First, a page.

Powerful solar storm approaches Earth today

According to NASA, a powerful solar storm is headed toward Earth that could potentially affect phone signals, GPS and satellites

After a solar flare strikes the sun, a huge solar storm hits the earth, according to NASA. The US space agency reported on January 20 that a solar flare was observed near a sunspot called AR2929. Now a resulting solar storm is rapidly approaching Earth. The solar storm can affect satellite communications, even cell phone and GPS connectivity. If it is strong enough, it can cause power outages, which can lead to power outages. That said, the storm has to be strong enough for that and it’s not that high of a level.

“Geomagnetic turmoil is possible on Jan. 22-23-24 as a series of CMEs deal flashy blows to Earth’s magnetic field,” read a post on Spaceweather.com. The website has issued a warning that Earth may feel the impact of the solar storm today and in the coming days.

Could a solar storm affect cell phone connections?

The Internet uses deep-sea fiber optic cables. However, these are usually immune to solar storms, as they carry light and not electrical current. But these long-distance cables use an accompanying conductor that connects repeaters in series along the length of these cables. However, a solar storm can hit these conductors and potentially disable them. If damaged enough, they can take months to replace, says a research paper published by Sangeetha Abdu Jyothi of the University of California, Irvine and VMware Research. This also means that the Internet will be shut down for a long period of time in many regions of the world. Sangeetha Abdu says the world is totally unprepared for such a solar storm-induced internet apocalypse. The condition, however, is that the solar storm must be powerful enough to penetrate the protective magnetic shield that envelops the Earth. Abdu has warned that the chance of that happening is small, but very high. Abdu said the probability of a catastrophic solar superstorm in the next decade is 1.6-12%

Abdu called it a ‘Black swan event’. One such solar superstorm has happened before and is called the Carrington event.

What is a solar storm and how can it affect us?

Contrary to its name, a solar storm is not really a storm. The term is used to describe the atmospheric effects that the Earth experiences as a result of strong electromagnetic events that take place on the sun. Before a solar storm comes a solar flare or coronal mass ejection (CME). The sun releases a huge burst of energy (including UV rays, radio waves and gamma rays and other particles) from its surface. This leads to a strong flow of electric charges and magnetic fields that hurtle into space at an extremely high speed of even 3 million miles per hour in all directions, sometimes hitting Earth. Over the years, NASA has recorded numerous solar storms hitting Earth.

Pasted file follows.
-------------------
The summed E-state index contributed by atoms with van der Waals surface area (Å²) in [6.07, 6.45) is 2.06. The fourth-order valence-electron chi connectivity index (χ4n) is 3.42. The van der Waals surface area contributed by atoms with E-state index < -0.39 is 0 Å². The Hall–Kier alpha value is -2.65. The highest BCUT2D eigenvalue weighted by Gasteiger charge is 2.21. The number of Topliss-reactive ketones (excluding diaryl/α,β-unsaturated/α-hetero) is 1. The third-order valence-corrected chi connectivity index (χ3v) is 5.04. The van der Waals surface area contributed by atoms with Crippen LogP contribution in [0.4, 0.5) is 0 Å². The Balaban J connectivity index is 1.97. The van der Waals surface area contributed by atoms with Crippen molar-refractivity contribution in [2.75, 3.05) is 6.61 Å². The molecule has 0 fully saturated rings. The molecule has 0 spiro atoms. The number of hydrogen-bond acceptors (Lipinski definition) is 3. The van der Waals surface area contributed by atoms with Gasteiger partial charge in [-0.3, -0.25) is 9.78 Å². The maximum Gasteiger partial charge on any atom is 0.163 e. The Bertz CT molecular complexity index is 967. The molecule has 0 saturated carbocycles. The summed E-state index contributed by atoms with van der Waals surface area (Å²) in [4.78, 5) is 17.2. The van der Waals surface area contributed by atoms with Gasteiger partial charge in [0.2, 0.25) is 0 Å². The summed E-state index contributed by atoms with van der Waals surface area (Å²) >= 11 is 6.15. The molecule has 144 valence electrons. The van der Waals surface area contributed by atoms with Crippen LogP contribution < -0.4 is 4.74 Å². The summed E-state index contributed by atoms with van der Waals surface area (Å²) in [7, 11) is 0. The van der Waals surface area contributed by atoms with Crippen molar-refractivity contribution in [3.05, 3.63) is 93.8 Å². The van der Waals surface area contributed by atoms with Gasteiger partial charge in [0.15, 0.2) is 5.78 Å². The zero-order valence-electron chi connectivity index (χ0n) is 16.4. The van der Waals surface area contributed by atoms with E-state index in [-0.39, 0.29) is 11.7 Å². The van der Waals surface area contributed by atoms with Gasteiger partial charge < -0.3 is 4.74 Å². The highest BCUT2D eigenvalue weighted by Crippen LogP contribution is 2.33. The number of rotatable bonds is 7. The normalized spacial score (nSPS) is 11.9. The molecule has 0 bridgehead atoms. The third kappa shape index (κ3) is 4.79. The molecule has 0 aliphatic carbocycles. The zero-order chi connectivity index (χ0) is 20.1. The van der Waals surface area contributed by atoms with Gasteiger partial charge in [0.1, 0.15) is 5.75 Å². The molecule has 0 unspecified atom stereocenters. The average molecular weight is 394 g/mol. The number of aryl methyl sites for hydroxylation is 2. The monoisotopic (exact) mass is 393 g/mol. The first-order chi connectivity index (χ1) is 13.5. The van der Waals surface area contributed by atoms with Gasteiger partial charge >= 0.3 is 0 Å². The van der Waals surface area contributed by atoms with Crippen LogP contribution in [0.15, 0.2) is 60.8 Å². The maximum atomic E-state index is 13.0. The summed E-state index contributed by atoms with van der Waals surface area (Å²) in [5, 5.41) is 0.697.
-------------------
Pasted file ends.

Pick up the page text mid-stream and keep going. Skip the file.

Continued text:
After a solar storm hits Earth, the resulting effect is usually in the form of auroras, northern lights, which appear in the areas closer to the polar regions. They are seen in locations close to the Arctic.

The solar storms can also cause varying degrees of damage to satellites disrupting communications on Earth, causing many systems and operations to fail. Cell phone networks and GPS are also affected by the magnetic fields and radiation. Even power grids become vulnerable to the magnetic fields and can fail in extreme cases.

For example, in February 2011, a solar storm and CME produced by a strong solar flare disrupted radio communications across China. The most recent solar storm event on Earth on record by NASA occurred in 2017 when an X12.9-class solar flare hit Earth, causing a brief radio jamming and damaged satellites.

Arun Agarwal
I am Arun Agarwal, a passionate blogger and gamer. I love to share my thoughts on games and technology through blog posts. I’m also an avid reader of books about history, philosophy, science-fiction, and other genres as well as an anime fan. I like reading books that give me new perspectives or help me think differently about the world around us.